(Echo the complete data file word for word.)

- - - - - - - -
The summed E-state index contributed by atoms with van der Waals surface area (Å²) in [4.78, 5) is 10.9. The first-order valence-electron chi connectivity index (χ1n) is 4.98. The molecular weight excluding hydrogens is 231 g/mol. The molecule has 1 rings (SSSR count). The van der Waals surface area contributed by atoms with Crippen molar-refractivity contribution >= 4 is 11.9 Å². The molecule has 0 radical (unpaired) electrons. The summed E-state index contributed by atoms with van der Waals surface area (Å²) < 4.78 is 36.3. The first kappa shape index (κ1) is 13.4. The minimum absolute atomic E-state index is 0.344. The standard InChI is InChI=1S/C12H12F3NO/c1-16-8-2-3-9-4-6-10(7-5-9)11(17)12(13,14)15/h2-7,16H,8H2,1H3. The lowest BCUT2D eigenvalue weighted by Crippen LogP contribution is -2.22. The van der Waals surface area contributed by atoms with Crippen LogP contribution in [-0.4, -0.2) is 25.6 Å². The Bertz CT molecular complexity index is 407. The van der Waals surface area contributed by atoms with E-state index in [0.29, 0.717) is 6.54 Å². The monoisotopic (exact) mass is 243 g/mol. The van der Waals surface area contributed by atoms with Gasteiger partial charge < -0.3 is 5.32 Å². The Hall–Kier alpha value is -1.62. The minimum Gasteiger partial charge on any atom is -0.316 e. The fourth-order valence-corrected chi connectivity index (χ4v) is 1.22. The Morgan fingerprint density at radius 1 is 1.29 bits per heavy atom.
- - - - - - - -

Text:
The summed E-state index contributed by atoms with van der Waals surface area (Å²) in [4.78, 5) is 10.9. The first-order valence-electron chi connectivity index (χ1n) is 4.98. The molecular weight excluding hydrogens is 231 g/mol. The molecule has 1 rings (SSSR count). The van der Waals surface area contributed by atoms with Crippen molar-refractivity contribution >= 4 is 11.9 Å². The molecule has 0 radical (unpaired) electrons. The summed E-state index contributed by atoms with van der Waals surface area (Å²) < 4.78 is 36.3. The first kappa shape index (κ1) is 13.4. The minimum absolute atomic E-state index is 0.344. The standard InChI is InChI=1S/C12H12F3NO/c1-16-8-2-3-9-4-6-10(7-5-9)11(17)12(13,14)15/h2-7,16H,8H2,1H3. The lowest BCUT2D eigenvalue weighted by Crippen LogP contribution is -2.22. The van der Waals surface area contributed by atoms with Crippen LogP contribution in [-0.4, -0.2) is 25.6 Å². The Bertz CT molecular complexity index is 407. The van der Waals surface area contributed by atoms with E-state index in [0.29, 0.717) is 6.54 Å². The monoisotopic (exact) mass is 243 g/mol. The van der Waals surface area contributed by atoms with Gasteiger partial charge < -0.3 is 5.32 Å². The Hall–Kier alpha value is -1.62. The minimum Gasteiger partial charge on any atom is -0.316 e. The fourth-order valence-corrected chi connectivity index (χ4v) is 1.22. The Morgan fingerprint density at radius 1 is 1.29 bits per heavy atom.